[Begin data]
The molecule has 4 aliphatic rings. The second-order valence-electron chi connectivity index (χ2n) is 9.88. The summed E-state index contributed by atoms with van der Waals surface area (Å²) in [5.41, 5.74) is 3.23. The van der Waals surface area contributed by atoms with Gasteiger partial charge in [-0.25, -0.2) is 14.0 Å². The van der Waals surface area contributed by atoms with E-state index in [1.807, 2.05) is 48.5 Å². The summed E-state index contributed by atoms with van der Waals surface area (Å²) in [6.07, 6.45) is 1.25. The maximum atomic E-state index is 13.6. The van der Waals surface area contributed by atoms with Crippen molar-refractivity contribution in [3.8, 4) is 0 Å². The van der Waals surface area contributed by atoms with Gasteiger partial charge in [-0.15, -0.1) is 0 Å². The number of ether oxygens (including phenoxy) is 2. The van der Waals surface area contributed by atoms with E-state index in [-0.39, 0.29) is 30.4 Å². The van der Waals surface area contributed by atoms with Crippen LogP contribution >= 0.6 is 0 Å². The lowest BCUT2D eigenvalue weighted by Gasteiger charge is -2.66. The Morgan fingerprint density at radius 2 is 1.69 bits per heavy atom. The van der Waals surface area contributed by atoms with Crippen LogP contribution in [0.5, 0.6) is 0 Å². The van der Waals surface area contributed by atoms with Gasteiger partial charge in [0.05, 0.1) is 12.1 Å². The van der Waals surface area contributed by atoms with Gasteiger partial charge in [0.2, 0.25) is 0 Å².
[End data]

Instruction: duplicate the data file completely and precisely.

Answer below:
The molecule has 4 aliphatic rings. The second-order valence-electron chi connectivity index (χ2n) is 9.88. The summed E-state index contributed by atoms with van der Waals surface area (Å²) in [5.41, 5.74) is 3.23. The van der Waals surface area contributed by atoms with Gasteiger partial charge in [-0.25, -0.2) is 14.0 Å². The van der Waals surface area contributed by atoms with E-state index in [1.807, 2.05) is 48.5 Å². The summed E-state index contributed by atoms with van der Waals surface area (Å²) in [6.07, 6.45) is 1.25. The maximum atomic E-state index is 13.6. The van der Waals surface area contributed by atoms with Crippen molar-refractivity contribution in [3.8, 4) is 0 Å². The van der Waals surface area contributed by atoms with Gasteiger partial charge in [-0.15, -0.1) is 0 Å². The number of ether oxygens (including phenoxy) is 2. The van der Waals surface area contributed by atoms with E-state index in [-0.39, 0.29) is 30.4 Å². The van der Waals surface area contributed by atoms with Crippen LogP contribution >= 0.6 is 0 Å². The lowest BCUT2D eigenvalue weighted by Gasteiger charge is -2.66. The Morgan fingerprint density at radius 2 is 1.69 bits per heavy atom. The van der Waals surface area contributed by atoms with Crippen LogP contribution in [0.5, 0.6) is 0 Å². The van der Waals surface area contributed by atoms with Gasteiger partial charge in [0.05, 0.1) is 12.1 Å². The van der Waals surface area contributed by atoms with Gasteiger partial charge in [0.2, 0.25) is 0 Å².